8

House votes to defund NPR

These final notes today. First of all, another item in the federal budget. The House voted to defund National Public Radio today. Just NPR specifically -- local stations will still get money from the Corporation for Public Broadcasting.

There's a catch, though. The bill that passed -- which, just to be clear, still has to pass the Senate -- says stations can't use that federal money to buy national programming from NPR or from APM, the company that produces Marketplace. Which makes one wonder if Congress has never heard that phrase about the fungibility of money: that a dollar, in essence, is a dollar is a dollar.

RELATED STORIES:
- How will NPR CEO's departure impact funding for public broadcasting?
- What NPR chief's resignation means for public broadcast funding

About the author

Kai Ryssdal is the host and senior editor of Marketplace, public radio’s program on business and the economy.
Log in to post8 Comments

So if money is fungible what congress really needs to do is totally de-fund the Corporation for Public Broadcasting. Kai, your comment was not smart. Basically rub congresses nose in the fact that the legislation to take your money will not work. It is this smugness that was getting them to target you in the first place and then you wave in their face what they really need to do to get you. Bright move.

I pay taxes, donate to NPR (and local radio & TV affiliates of public television & radio), and think that some governmental funding is entirely approrpiate for our democracy. NPR is hardly leftist; it presents well-researched and thoughtful programming. On the other hand, Fox News(not a news organization)and pundits like Beck and Limbaugh only spread falsehoods. Where does their funding come from? From corporations and the likes of the Koch brothers? These lies are not the way to have constructive, democratic discussions of the important issues of our day.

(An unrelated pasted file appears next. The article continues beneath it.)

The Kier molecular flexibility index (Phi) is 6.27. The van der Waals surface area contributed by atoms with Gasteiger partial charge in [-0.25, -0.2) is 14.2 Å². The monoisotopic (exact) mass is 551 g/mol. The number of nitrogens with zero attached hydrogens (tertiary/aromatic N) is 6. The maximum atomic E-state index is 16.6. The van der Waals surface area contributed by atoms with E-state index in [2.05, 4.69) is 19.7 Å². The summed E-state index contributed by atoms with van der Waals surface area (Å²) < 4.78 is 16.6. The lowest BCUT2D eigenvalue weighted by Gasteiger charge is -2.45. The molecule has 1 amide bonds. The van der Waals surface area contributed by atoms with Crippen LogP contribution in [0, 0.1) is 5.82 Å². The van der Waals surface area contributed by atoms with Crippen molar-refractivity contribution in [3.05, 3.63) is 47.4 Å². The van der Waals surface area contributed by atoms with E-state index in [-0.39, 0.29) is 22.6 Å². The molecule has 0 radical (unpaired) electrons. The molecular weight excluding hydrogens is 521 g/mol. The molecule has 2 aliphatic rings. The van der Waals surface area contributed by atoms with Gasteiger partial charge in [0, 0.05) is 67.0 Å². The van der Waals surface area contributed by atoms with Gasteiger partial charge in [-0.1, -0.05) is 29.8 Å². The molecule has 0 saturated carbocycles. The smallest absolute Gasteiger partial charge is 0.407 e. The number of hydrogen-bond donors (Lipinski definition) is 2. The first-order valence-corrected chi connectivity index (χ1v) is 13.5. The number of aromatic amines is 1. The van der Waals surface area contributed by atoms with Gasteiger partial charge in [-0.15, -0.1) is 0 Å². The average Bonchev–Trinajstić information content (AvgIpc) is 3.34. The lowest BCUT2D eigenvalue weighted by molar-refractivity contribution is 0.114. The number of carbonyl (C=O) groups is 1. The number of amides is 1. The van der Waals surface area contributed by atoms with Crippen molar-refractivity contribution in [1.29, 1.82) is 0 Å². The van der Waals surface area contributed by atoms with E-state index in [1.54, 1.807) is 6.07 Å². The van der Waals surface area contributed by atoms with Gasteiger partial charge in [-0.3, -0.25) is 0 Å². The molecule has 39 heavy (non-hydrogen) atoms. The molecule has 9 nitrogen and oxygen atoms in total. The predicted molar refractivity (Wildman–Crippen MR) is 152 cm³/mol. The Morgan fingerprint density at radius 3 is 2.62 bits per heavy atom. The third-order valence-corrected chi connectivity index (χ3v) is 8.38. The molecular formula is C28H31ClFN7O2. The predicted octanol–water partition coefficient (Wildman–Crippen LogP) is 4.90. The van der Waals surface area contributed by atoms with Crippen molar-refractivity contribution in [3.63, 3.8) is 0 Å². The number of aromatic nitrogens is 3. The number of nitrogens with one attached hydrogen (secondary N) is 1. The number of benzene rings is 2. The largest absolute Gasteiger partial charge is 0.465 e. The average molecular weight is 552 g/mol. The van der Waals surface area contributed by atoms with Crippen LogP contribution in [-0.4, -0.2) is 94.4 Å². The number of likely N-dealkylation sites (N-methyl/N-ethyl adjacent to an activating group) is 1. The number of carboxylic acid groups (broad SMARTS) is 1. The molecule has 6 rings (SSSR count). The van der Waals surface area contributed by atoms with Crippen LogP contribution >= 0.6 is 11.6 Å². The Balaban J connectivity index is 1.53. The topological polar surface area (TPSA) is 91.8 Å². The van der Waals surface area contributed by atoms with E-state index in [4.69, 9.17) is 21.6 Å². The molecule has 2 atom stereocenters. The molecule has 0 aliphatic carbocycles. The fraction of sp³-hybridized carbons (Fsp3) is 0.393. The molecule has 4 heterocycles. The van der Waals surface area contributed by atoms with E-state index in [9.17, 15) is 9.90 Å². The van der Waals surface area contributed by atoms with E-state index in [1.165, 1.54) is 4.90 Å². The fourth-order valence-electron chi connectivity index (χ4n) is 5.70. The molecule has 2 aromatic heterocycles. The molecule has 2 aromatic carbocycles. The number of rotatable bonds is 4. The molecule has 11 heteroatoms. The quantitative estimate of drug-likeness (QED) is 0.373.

Since money is indeed fungible, why did Republicans bother to go through this charade? I just don't get it.

Anyone who has listened to Marketplace on a regular basis would have a hard time providing examples that indicate the show is the "Left's propaganda."

Marketplace provides a broad range of in-depth economic news coverage--distilling down complex business and economics to help a wider majority Americans understand how these complicated and often confusing topics impact our lives.

If this is considered "a small radical minority's propaganda," we have bigger problems than just NPR budgets.

This language is, I'm sure, deliberate: Conservatives do not object to the *existence* of NPR, or to stations' buying NPR programming if their donors are willing to pay for it. What they object to is using taxpayers' money to spread the Left's propaganda that they would otherwise be unable to pay for.

I think continuing to fund the Corporation for Public Broadcasting is a mistake because *we don't have the money*, but if the federal government is going to continue to fund "public" radio without paying for a small radical minority's propaganda, this is the way to do it.

GOP has had control of the house for about 3 months now...can anyone tell me what they have done to turn this economy around?

does cutting APM, PBS, NPR create jobs?

I am sorry but these attacks on NPR and now Marketplace are ridiculous. We have a problem of intellectual laziness in this country if this is what passes for a big important issue when 20 million are unemployed.

Marketplace isn't even political. It's like voting to make sure the public stays dumb.

Government by the people and for the people...no wonder things are so out of whack. People elect idiots and complaint when they get idiotic government.

With Generous Support From...